Art in the Cemetery

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Rookwood Cemetery is amazing to behold. Located in Lidcombe, historic Rookwood is the oldest and largest cemetery operating in Australia today. The cemetery was founded in 1867 as “The Necropolis at Haslem’s Creek”. Today it covers over 314 hectares and is the resting place of over a million people from 90 different religious and cultural groups.

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In the early days, the local residents of Haslem didn’t appreciate their suburb being so closely associated with the cemetery, so petitioned to change their name. According to the website, in 1878 the residents settled on the name Rookwood, for the many crows in the neighborhood. By 1913, the cemetery had once again adopted the name of the suburb where it lay, so the suburb name was changed to Lidcombe.  Rookwood stuck.

rookwood-cemetery-2-of-3           Rachel Sheree Peace in Death

Each spring, HIDDEN – A Rookwood Sculpture Walk is held at the cemetery, an opportunity for the public to experience the beauty and cultural significance of a historic site that they might not visit otherwise. The thought of the late afternoon sun falling over artwork tucked in among the gravestones being too much to resist, I grabbed my camera and took an excursion out west.

rookwood-cemetery-13-of-33George Catsi & Anne Kwasner Now I Lay Me Down To Sleep

While for the most part I’ve appreciated the ease of traveling around Sydney on public transport, there are some places that are a bit more difficult to get to. What would have been a 20 minute drive (on the left side of the road; something that still gives me a lot of anxiety) took over an hour plus three modes of transport: light rail, train, bus. Four actually, if I include the 9K I put on my feet with all my wandering from here to there. The closest bus stop was still a few blocks from the cemetery. Feeling cocky about my adventure as I hopped off the bus, I soon found myself having to backtrack almost a full lap around the block when I came up against a cement barrier blocking my access over the A3.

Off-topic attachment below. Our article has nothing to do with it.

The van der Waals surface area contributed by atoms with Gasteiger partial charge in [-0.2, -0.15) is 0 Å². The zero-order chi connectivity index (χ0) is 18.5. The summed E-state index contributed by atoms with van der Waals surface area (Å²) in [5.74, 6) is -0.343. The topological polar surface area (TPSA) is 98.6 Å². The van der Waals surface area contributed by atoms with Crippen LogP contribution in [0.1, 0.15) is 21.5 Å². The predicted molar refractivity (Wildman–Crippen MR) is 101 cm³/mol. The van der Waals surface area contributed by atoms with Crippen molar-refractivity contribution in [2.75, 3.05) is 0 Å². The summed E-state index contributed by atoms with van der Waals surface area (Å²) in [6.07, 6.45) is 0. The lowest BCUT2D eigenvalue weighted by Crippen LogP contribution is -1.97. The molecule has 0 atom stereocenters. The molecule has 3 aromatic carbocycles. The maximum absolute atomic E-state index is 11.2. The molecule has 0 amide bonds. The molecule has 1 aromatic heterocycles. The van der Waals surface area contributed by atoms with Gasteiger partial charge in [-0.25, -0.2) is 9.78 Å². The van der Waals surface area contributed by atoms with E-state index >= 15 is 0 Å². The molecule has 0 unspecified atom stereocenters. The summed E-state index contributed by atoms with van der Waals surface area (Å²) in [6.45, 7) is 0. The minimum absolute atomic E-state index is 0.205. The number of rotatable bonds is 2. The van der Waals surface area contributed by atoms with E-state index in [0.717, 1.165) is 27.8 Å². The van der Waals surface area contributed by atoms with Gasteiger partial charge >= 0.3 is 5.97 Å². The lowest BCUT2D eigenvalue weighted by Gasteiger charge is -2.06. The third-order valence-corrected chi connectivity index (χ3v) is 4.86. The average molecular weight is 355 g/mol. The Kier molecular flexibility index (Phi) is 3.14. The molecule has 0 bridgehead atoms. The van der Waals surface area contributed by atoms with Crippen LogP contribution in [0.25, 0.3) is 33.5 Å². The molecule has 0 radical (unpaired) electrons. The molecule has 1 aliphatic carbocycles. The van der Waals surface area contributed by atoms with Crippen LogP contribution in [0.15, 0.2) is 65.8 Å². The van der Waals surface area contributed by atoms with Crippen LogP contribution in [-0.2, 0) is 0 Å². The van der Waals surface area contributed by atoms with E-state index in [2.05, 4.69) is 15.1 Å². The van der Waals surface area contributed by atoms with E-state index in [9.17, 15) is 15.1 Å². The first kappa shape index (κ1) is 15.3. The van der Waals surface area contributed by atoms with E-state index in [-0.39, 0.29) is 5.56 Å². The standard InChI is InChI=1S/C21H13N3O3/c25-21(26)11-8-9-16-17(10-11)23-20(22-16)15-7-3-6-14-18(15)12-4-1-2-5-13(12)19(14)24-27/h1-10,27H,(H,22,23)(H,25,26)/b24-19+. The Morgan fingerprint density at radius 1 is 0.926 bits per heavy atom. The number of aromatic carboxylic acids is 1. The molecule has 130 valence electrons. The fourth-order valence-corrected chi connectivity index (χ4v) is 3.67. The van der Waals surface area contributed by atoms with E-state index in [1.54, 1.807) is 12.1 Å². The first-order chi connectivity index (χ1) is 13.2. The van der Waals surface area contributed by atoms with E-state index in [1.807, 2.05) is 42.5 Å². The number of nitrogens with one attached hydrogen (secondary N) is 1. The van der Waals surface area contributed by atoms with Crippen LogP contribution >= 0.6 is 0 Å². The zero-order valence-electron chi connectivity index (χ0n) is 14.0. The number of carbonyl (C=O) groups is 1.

rookwood-cemetery-22-of-33Michael Garth Expiry Date

I was still feeling pretty jaunty when I walked through the gate and saw the big sign pointing the way toward the general office, where I was headed first to pick up my map of the art exhibit. Apparently, I hadn’t studied the website close enough, and Google maps didn’t show the “general” office, just some other buildings that I guessed were the right place and weren’t. I walked in the direction of the arrow (the direction I thought it was pointing; now I’m wondering…), until I came upon a building I hoped was the office. It was an office, a closed office and not the one I wanted. I pulled out Google maps again, hoping, and reoriented toward a different wrong building. Did I mention this cemetery is over 314 hectares? Just when I’d about given up hope of getting a map I saw another “general office” sign pointing the same way as the signs for HIDDEN. I went thataway.

rookwood-cemetery-20-of-33Adam Galea Speak with Dead

I saw the first installation and near it another camera-wielding visitor. When I inquired about the whereabouts of the general office, she pointed up the road another 200 meters, shaking her head and looking at her watch. It was five minutes past closing. This very kind woman told me she was just finishing and offered me her map. I am forever grateful to her, because I would still be wandering around lost in there, trying to find the art.

rookwood-cemetery-16-of-33Linde lvimey Bella Donna, (Deadly Night Shade)

She pointed out the section where I’d find most of the artworks, in the oldest part of the cemetery. I thanked her for her kindness and trundled off. Hot, irritable, thirsty, needing to pee, and already so very tired of walking, I juggled my camera, map, and a heavy bag slung over my shoulder. Each time I lifted the camera to take a photo, the wind blew my hair and the map into the frame. I was really wondering if any of this was worth the effort and thinking that perhaps photography isn’t my thing. I was ready to say, “fuck it” and call an Uber.